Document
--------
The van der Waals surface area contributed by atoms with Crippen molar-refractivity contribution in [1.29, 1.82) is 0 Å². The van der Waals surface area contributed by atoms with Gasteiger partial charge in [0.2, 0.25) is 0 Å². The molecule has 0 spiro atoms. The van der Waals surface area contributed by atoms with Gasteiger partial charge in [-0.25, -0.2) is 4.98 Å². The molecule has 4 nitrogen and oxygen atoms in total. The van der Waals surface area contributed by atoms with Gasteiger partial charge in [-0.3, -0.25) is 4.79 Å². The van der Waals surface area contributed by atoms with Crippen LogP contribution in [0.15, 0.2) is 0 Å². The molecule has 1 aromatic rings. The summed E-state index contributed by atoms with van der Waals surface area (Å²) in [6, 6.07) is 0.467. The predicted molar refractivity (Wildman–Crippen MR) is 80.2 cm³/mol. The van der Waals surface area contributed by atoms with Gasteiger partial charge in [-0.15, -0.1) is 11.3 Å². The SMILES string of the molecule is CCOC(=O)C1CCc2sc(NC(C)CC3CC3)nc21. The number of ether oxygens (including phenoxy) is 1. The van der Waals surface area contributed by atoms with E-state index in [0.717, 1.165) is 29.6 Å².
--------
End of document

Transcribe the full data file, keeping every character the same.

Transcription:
The van der Waals surface area contributed by atoms with Crippen molar-refractivity contribution in [1.29, 1.82) is 0 Å². The van der Waals surface area contributed by atoms with Gasteiger partial charge in [0.2, 0.25) is 0 Å². The molecule has 0 spiro atoms. The van der Waals surface area contributed by atoms with Gasteiger partial charge in [-0.25, -0.2) is 4.98 Å². The molecule has 4 nitrogen and oxygen atoms in total. The van der Waals surface area contributed by atoms with Gasteiger partial charge in [-0.3, -0.25) is 4.79 Å². The van der Waals surface area contributed by atoms with Crippen LogP contribution in [0.15, 0.2) is 0 Å². The molecule has 1 aromatic rings. The summed E-state index contributed by atoms with van der Waals surface area (Å²) in [6, 6.07) is 0.467. The predicted molar refractivity (Wildman–Crippen MR) is 80.2 cm³/mol. The van der Waals surface area contributed by atoms with Gasteiger partial charge in [-0.15, -0.1) is 11.3 Å². The SMILES string of the molecule is CCOC(=O)C1CCc2sc(NC(C)CC3CC3)nc21. The number of ether oxygens (including phenoxy) is 1. The van der Waals surface area contributed by atoms with E-state index in [0.717, 1.165) is 29.6 Å².